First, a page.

FAQ: Root Canals

Jason Deblinger, DMD answers the most frequently asked questions about root canals.

FAQ: Root Canals

How do I know if I need a root canal?

If you feel extreme sensitivity to cold or heat or pain when biting or chewing, you may need a root canal.


Why would I need a root canal?

One needs a root canal when the nerve of a tooth gets inflamed or infected. This happens when bacteria reach the nerve either from a large cavity, a crack in the tooth or trauma to the tooth.

Who should I call if I have any of these symptoms?

You should call your local dentist or endodontist.

What is an endodontist?

It is a dentist who has completed two years of training to specialize in root canals.

What if you don't have access to an endodontist or dental care?

You should see if there is a local dental school where there are endodontic residents in training. 

What happens during a root canal?

During a root canal the nerve and the bacteria in the canal is removed, therefore taking away the pain associated with the infection or inflammation.

Why is a root canal always associated with pain?

It may be because usually patients come see the dentist when they are in pain, therefore the connection.  Root canals should not hurt and they will take your pain away!

What should I expect after the root canal?

You should experience a lot less pain. Minor soreness is usually controlled with over-the-counter drugs.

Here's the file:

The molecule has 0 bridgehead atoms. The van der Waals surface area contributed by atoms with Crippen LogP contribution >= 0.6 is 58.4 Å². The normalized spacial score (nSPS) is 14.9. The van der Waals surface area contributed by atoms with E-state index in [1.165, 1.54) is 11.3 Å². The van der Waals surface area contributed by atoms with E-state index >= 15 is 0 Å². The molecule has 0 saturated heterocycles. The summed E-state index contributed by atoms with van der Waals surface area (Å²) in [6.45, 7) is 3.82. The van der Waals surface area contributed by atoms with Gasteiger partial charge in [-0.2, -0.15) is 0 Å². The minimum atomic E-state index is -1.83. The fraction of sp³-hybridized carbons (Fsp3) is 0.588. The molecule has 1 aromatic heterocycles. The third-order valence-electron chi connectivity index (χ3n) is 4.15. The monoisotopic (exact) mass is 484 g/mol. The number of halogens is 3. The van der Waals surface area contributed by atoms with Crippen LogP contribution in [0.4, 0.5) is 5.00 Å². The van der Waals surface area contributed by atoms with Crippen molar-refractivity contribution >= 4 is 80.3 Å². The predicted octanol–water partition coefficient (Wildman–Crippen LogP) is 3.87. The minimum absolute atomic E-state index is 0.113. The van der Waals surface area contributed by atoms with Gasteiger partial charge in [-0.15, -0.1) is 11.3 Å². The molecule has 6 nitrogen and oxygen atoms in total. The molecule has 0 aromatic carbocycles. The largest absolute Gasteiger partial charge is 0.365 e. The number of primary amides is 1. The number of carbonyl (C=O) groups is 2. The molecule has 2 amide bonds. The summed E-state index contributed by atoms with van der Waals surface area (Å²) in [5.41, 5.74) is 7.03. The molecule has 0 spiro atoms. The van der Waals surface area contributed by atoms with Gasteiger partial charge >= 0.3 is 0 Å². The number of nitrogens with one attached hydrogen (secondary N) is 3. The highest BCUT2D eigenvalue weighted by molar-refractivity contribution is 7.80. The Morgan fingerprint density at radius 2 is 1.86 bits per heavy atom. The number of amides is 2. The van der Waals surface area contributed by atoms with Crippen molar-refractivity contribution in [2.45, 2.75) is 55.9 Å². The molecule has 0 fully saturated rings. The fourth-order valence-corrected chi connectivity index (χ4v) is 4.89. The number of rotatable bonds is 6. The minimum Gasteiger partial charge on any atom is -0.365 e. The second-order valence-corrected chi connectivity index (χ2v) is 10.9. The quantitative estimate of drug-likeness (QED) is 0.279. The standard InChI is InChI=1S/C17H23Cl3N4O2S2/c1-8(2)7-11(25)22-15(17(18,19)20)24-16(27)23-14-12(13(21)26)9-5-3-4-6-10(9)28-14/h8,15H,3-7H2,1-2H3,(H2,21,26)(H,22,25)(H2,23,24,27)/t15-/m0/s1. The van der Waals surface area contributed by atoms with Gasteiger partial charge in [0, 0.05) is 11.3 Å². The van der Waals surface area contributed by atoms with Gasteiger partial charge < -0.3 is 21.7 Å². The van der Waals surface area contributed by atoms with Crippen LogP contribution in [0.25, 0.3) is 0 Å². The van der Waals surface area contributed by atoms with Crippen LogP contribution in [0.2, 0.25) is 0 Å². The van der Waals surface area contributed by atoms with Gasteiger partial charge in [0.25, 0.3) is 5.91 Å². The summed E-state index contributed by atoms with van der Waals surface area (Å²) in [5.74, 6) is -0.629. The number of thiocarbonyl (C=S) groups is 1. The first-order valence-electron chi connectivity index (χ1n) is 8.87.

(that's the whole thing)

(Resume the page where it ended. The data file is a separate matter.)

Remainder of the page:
4 Steps to Shedding Your Pandemic Pounds

Forgive yourself, and start walking toward a healthier you.

For those of you who have put on the Pandemic Pounds or added several new COVID Curves, you are not alone. Alarmingly, the American Psychological Association has recently published that almost half of all adults in their survey now have a larger physique. In fact, 42% of people reported gaining roughly 15 pounds (the average published was surprisingly 29 pounds but that included outliers) over the past year. Interestingly, 20% of adults in this survey lost about 12 pounds (I am surely not in this group). Clearly, there is a relationship between stress and weight change. In addition, one in four adults disclosed an increase in alcohol consumption, and 67% of participants distressingly revealed that they have new sleeping patterns.

This past year has brought about what has been called the 'new normal.' Social isolation and inactivity due to quarantining and remote working have sadly contributed to the decline in many people's mental and physical health, as demonstrated by the widespread changes in people's weight, alcohol consumption, and sleeping patterns. Gym closures, frequent ordering of unhealthy takeout, and increased time at home cooking and devouring comfort foods have had a perceptible impact. In addition, many people have delayed routine medical care and screening tests over fear of contracting Covid-19 during these visits. Unfortunately, the 'new normal' has now placed too many people at risk for serious health consequences, including heart attacks and strokes.

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